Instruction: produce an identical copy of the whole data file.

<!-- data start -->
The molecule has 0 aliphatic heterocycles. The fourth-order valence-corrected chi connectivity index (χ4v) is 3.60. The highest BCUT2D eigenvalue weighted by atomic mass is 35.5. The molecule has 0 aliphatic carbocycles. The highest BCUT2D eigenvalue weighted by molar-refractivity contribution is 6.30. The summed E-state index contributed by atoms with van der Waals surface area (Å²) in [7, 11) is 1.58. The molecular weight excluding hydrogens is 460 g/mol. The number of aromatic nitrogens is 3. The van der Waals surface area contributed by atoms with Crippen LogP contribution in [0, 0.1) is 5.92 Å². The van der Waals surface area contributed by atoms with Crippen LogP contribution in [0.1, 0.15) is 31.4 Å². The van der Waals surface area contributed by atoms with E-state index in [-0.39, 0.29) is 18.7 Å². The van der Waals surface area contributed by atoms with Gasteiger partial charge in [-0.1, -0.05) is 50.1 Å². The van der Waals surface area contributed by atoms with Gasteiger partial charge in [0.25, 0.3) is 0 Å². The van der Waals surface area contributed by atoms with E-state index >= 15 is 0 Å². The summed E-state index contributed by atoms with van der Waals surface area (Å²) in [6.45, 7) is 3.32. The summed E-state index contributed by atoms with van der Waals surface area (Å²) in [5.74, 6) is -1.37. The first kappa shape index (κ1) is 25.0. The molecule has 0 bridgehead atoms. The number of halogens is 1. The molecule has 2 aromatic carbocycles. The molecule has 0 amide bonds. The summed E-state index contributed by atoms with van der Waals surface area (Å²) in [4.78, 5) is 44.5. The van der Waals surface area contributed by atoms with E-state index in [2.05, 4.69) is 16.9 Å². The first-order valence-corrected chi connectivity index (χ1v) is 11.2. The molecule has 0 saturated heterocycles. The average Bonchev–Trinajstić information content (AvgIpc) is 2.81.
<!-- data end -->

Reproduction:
The molecule has 0 aliphatic heterocycles. The fourth-order valence-corrected chi connectivity index (χ4v) is 3.60. The highest BCUT2D eigenvalue weighted by atomic mass is 35.5. The molecule has 0 aliphatic carbocycles. The highest BCUT2D eigenvalue weighted by molar-refractivity contribution is 6.30. The summed E-state index contributed by atoms with van der Waals surface area (Å²) in [7, 11) is 1.58. The molecular weight excluding hydrogens is 460 g/mol. The number of aromatic nitrogens is 3. The van der Waals surface area contributed by atoms with Crippen LogP contribution in [0, 0.1) is 5.92 Å². The van der Waals surface area contributed by atoms with Crippen LogP contribution in [0.1, 0.15) is 31.4 Å². The van der Waals surface area contributed by atoms with E-state index in [-0.39, 0.29) is 18.7 Å². The van der Waals surface area contributed by atoms with Gasteiger partial charge in [-0.1, -0.05) is 50.1 Å². The van der Waals surface area contributed by atoms with Gasteiger partial charge in [0.25, 0.3) is 0 Å². The van der Waals surface area contributed by atoms with E-state index >= 15 is 0 Å². The summed E-state index contributed by atoms with van der Waals surface area (Å²) in [6.45, 7) is 3.32. The summed E-state index contributed by atoms with van der Waals surface area (Å²) in [5.74, 6) is -1.37. The first kappa shape index (κ1) is 25.0. The molecule has 0 bridgehead atoms. The number of halogens is 1. The molecule has 2 aromatic carbocycles. The molecule has 0 amide bonds. The summed E-state index contributed by atoms with van der Waals surface area (Å²) in [4.78, 5) is 44.5. The van der Waals surface area contributed by atoms with E-state index in [2.05, 4.69) is 16.9 Å². The first-order valence-corrected chi connectivity index (χ1v) is 11.2. The molecule has 0 saturated heterocycles. The average Bonchev–Trinajstić information content (AvgIpc) is 2.81.